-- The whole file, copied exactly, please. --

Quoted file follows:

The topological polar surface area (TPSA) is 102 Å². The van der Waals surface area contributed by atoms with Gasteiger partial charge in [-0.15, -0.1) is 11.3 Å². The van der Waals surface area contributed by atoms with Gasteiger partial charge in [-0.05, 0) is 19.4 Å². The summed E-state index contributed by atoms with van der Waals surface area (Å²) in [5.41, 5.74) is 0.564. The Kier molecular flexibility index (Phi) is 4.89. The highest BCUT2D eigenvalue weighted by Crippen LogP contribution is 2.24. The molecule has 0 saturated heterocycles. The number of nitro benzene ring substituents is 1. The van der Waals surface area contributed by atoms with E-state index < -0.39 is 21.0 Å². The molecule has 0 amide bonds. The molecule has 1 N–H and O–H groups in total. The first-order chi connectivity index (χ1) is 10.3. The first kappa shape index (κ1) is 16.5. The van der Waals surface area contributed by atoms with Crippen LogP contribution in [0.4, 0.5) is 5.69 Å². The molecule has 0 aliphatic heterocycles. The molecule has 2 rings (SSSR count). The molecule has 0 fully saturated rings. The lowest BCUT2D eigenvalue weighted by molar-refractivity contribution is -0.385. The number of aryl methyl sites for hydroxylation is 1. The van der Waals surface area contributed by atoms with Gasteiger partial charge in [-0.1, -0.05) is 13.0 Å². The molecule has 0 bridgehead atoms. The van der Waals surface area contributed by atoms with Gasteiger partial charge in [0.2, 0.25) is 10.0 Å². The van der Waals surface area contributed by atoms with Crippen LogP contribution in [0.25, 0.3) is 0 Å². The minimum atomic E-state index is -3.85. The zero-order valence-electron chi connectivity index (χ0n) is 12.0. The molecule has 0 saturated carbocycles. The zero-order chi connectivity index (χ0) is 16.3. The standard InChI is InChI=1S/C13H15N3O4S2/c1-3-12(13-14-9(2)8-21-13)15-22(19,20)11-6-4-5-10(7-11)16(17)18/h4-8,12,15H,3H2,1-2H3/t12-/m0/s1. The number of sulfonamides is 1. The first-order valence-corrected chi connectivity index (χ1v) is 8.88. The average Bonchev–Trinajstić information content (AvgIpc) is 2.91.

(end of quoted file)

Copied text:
The topological polar surface area (TPSA) is 102 Å². The van der Waals surface area contributed by atoms with Gasteiger partial charge in [-0.15, -0.1) is 11.3 Å². The van der Waals surface area contributed by atoms with Gasteiger partial charge in [-0.05, 0) is 19.4 Å². The summed E-state index contributed by atoms with van der Waals surface area (Å²) in [5.41, 5.74) is 0.564. The Kier molecular flexibility index (Phi) is 4.89. The highest BCUT2D eigenvalue weighted by Crippen LogP contribution is 2.24. The molecule has 0 saturated heterocycles. The number of nitro benzene ring substituents is 1. The van der Waals surface area contributed by atoms with E-state index < -0.39 is 21.0 Å². The molecule has 0 amide bonds. The molecule has 1 N–H and O–H groups in total. The first-order chi connectivity index (χ1) is 10.3. The first kappa shape index (κ1) is 16.5. The van der Waals surface area contributed by atoms with Crippen LogP contribution in [0.4, 0.5) is 5.69 Å². The molecule has 0 aliphatic heterocycles. The molecule has 2 rings (SSSR count). The molecule has 0 fully saturated rings. The lowest BCUT2D eigenvalue weighted by molar-refractivity contribution is -0.385. The number of aryl methyl sites for hydroxylation is 1. The van der Waals surface area contributed by atoms with Gasteiger partial charge in [-0.1, -0.05) is 13.0 Å². The molecule has 0 bridgehead atoms. The van der Waals surface area contributed by atoms with Gasteiger partial charge in [0.2, 0.25) is 10.0 Å². The van der Waals surface area contributed by atoms with Crippen LogP contribution in [0.25, 0.3) is 0 Å². The minimum atomic E-state index is -3.85. The zero-order valence-electron chi connectivity index (χ0n) is 12.0. The molecule has 0 saturated carbocycles. The zero-order chi connectivity index (χ0) is 16.3. The standard InChI is InChI=1S/C13H15N3O4S2/c1-3-12(13-14-9(2)8-21-13)15-22(19,20)11-6-4-5-10(7-11)16(17)18/h4-8,12,15H,3H2,1-2H3/t12-/m0/s1. The number of sulfonamides is 1. The first-order valence-corrected chi connectivity index (χ1v) is 8.88. The average Bonchev–Trinajstić information content (AvgIpc) is 2.91.